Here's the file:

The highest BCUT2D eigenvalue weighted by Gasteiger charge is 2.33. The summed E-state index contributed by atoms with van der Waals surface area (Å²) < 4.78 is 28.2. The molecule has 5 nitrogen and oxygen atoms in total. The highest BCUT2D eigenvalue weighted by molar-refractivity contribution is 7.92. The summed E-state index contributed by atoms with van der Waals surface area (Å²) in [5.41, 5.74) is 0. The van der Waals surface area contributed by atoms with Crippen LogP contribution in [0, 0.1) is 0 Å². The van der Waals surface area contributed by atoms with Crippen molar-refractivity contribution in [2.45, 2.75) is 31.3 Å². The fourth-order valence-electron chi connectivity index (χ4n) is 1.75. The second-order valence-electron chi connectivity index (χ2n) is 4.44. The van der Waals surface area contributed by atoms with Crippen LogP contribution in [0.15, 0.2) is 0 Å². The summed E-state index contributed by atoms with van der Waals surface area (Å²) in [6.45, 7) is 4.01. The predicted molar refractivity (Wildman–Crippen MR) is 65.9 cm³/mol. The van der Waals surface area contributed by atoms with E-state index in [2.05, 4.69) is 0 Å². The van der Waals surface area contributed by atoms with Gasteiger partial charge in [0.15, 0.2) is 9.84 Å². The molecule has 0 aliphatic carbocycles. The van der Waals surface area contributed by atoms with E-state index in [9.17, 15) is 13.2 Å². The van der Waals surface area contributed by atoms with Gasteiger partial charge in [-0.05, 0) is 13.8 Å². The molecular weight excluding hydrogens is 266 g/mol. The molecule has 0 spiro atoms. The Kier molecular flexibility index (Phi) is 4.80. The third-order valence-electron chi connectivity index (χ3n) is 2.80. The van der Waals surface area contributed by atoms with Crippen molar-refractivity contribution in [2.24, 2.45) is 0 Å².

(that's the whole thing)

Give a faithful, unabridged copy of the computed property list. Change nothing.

The highest BCUT2D eigenvalue weighted by Gasteiger charge is 2.33. The summed E-state index contributed by atoms with van der Waals surface area (Å²) < 4.78 is 28.2. The molecule has 5 nitrogen and oxygen atoms in total. The highest BCUT2D eigenvalue weighted by molar-refractivity contribution is 7.92. The summed E-state index contributed by atoms with van der Waals surface area (Å²) in [5.41, 5.74) is 0. The van der Waals surface area contributed by atoms with Crippen LogP contribution in [0, 0.1) is 0 Å². The van der Waals surface area contributed by atoms with Crippen molar-refractivity contribution in [2.45, 2.75) is 31.3 Å². The fourth-order valence-electron chi connectivity index (χ4n) is 1.75. The second-order valence-electron chi connectivity index (χ2n) is 4.44. The van der Waals surface area contributed by atoms with Crippen LogP contribution in [0.15, 0.2) is 0 Å². The summed E-state index contributed by atoms with van der Waals surface area (Å²) in [6.45, 7) is 4.01. The predicted molar refractivity (Wildman–Crippen MR) is 65.9 cm³/mol. The van der Waals surface area contributed by atoms with E-state index in [2.05, 4.69) is 0 Å². The van der Waals surface area contributed by atoms with Gasteiger partial charge in [0.15, 0.2) is 9.84 Å². The molecule has 0 aliphatic carbocycles. The van der Waals surface area contributed by atoms with E-state index in [9.17, 15) is 13.2 Å². The van der Waals surface area contributed by atoms with Gasteiger partial charge in [-0.05, 0) is 13.8 Å². The molecular weight excluding hydrogens is 266 g/mol. The molecule has 0 spiro atoms. The Kier molecular flexibility index (Phi) is 4.80. The third-order valence-electron chi connectivity index (χ3n) is 2.80. The van der Waals surface area contributed by atoms with Crippen molar-refractivity contribution in [2.24, 2.45) is 0 Å².